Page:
google-site-verification: google65e716d80989ba07.html Lessons Learned from Photographing 1000 Tombstones | The Armchair Genealogist

Lessons Learned from Photographing 1000 Tombstones

Recently, I participated in a photo shoot at my local cemetery. The Norfolk Historical Society, for which I am a board member and volunteer, has taken on the task of photographing Oakwood Cemetery in Simcoe, Ontario. This is the largest cemetery in the county and contains over 14,000 graves.  My share of the project was section C --- 1000 graves.

Photographing this many tombstones in the span of about 3 weeks taught me a great deal about tombstones and cemeteries in general.  Here’s a few lessons, I learned, maybe they’ll help you next time you’re searching for an ancestor in a cemetery or photographing your family graves.

Check the Cemetery Records
There were a lot of missing stones, which the cemetery records provided names for. Just because you can't find a tombstone does not mean they aren't in the cemetery. Many were buried without a stone or final engraving. Check the cemetery records.

Don’t Trust the Cemetery Records
Cemeteries are run by people, often many people over the course of many years. People make mistakes and sometimes did not anticipate the size the cemetery would become 150 years later. I recommend you do not to completely trust the cemetery records for two reasons.

1.     Not everyone is where they are supposed to be. I recommend walking a least 3 rows on either side of where your ancestor’s grave is expected.  If the section is not too big, walk the entire section. 

2.    There were many people buried in the cemetery who were not on the list given to us by the county. Yup, not recorded. If you’re pretty sure your ancestor was buried in a particular cemetery, walk the cemetery even though the cemetery people are telling you differently. Of the 1000 tombstones I photographed, I found 20 graves not recorded in the cemetery records. I know many of my fellow volunteers were finding the same. 

Tombstones Offer More than Names and Dates
Sometimes a lot more information can be found on the tombstone than can found in the cemetery records. For example other family members, maiden names, causes of death, places of death, places of birth. Even interesting life milestones engraved on tombstones, like "first lady driver in the county." 

Go Gentle when Cleaning Tombstones
There have been plenty of articles written about the various methods to clean and read tombstones. You don’t need much more than a spray bottle of water and a soft brush to clean tombstones. Most became legible with a little spray of water and a soft brush.  I cleaned many tombstones that were unreadable when I started and were completely legible when I was done. Brush and water, nothing fancier or harsher required.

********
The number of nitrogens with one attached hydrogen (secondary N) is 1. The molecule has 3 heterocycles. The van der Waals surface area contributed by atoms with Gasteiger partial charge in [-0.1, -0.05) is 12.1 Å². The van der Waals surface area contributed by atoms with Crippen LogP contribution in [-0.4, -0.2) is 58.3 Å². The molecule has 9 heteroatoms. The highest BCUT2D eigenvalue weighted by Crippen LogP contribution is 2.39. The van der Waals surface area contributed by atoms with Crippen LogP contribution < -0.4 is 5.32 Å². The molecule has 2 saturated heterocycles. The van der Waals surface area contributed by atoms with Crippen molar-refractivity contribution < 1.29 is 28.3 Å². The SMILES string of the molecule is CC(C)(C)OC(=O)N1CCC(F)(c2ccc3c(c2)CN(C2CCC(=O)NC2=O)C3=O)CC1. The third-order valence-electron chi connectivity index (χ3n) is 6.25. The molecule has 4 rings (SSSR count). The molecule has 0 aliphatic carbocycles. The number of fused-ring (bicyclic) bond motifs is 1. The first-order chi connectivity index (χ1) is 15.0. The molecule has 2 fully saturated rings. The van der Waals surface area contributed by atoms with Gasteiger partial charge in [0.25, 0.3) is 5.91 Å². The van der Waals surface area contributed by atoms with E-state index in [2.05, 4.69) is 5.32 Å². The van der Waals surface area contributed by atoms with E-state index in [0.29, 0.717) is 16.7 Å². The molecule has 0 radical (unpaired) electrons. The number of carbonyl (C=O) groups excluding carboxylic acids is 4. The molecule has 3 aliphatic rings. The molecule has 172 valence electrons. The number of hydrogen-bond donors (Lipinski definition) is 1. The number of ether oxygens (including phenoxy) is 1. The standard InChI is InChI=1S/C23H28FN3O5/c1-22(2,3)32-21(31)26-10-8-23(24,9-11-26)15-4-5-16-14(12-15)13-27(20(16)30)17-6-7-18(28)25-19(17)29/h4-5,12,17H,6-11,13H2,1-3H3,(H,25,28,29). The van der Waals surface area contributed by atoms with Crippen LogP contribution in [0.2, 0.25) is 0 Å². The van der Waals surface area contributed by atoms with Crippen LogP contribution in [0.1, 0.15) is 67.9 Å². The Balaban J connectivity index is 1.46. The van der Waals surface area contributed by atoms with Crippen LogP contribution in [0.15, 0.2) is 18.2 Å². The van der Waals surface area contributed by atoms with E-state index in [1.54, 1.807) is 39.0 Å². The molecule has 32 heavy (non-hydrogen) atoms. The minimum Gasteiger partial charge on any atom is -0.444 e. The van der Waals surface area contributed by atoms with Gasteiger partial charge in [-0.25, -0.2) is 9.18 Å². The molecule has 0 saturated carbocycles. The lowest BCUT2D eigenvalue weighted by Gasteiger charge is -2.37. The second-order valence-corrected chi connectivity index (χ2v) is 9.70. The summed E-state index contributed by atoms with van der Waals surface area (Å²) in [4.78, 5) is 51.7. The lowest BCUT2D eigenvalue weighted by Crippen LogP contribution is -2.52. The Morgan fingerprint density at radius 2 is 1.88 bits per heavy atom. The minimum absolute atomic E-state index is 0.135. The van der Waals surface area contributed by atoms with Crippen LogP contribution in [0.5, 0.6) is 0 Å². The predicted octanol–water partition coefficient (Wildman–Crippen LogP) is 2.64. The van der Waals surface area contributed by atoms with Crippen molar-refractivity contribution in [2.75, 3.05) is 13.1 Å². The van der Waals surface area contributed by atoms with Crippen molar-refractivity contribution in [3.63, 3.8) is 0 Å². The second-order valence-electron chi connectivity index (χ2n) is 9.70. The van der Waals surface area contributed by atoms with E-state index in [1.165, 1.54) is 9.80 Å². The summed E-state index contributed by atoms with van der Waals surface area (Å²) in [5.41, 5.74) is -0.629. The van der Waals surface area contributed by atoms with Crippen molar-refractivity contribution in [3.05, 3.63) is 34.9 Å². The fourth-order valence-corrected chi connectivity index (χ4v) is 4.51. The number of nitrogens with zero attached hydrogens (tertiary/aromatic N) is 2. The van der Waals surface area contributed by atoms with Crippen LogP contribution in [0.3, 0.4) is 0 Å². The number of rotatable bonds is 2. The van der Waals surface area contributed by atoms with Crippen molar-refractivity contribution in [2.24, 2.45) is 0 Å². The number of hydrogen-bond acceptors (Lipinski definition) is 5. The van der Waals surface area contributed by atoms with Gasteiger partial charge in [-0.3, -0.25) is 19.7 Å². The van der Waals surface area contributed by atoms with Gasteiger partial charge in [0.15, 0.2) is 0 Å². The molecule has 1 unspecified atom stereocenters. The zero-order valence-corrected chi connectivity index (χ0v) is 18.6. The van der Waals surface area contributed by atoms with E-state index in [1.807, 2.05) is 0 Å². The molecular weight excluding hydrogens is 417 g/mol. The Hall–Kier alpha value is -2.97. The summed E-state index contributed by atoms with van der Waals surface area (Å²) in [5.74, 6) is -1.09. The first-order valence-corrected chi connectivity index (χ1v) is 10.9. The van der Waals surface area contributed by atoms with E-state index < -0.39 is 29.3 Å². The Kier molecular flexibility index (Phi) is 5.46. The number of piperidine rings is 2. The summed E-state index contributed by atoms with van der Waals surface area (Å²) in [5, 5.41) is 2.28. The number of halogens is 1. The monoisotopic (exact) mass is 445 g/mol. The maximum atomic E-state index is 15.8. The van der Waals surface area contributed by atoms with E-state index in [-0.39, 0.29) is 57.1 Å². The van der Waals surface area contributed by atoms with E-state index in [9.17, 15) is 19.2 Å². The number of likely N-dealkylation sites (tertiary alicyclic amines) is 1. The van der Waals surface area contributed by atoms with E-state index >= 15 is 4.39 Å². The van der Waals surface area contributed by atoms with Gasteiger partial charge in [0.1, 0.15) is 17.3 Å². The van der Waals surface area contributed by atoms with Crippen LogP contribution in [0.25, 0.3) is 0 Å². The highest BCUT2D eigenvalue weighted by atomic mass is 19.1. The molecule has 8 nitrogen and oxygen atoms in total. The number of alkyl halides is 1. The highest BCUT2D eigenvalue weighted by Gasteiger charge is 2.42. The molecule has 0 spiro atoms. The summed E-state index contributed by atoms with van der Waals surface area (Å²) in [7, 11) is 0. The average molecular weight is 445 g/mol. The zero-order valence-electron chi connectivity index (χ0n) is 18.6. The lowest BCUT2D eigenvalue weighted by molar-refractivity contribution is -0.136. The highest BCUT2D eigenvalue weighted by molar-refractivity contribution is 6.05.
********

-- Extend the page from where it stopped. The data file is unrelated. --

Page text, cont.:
Go Prepared and Organized
Save yourself a lot of work by gathering all your tools in a handy carry-all. Here’s what I carried with me.   
Bug spray
Gardening gloves,
Gardening shears
Soft brush
Spray bottle of water
Extra battery for camera
Paper towels
Clear baggie to cover camera if it’s a little drizzly out
Bottle of water to keep hydrated
Protein bar to keep you going when you’re feeling peckish.
Soft cloth to clean camera
Notepad and pencil

Don’t Wait for the Perfect Sunny Day
Overcast day, chance of rain, don’t let that discourage you from photographing. Cloudy days were in fact the best days, no sun to deal with casting shadows on your stones. You also get a little less warn out without the sun beating down on you. I found the best times to photograph were early in the day or around 4pm in the evening, sun was not intense, temperatures were a little cooler.

Be Respectful
I did have to forego one day, because there was an interment in my section. Be respectful of funerals and those who have come to the cemetery to grieve.  If you’re from out of town, go for a coffee or lunch until the funeral is over and everyone has cleared.

Review Your Pictures at Your Earliest Convenience
If you live a distance away, review your pictures before you leave the cemetery, make sure you can read the stones, check to make sure you haven’t cast a shadow of yourself over the stone, and that the stone is in focus and readable.  I did about 150-200 photos per session, so I reviewed them later at home and went back to re-shoot a few that didn’t turn out as expected.

Check with your local archives and see if they are conducting a cemetery project in your area and volunteer. I learned a great deal about photographing tombstones. It improved by photography skills by virtue of volume alone, but more importantly, I learned a lot about the past residents of my county and I gleamed a few stories that I just may have to write. 

This project was done with the permission of the county that operates and maintains the cemetery. They shared their lists with us; in exchange we will share our pictures with them.

Do you have any added advice for photographing tombstones?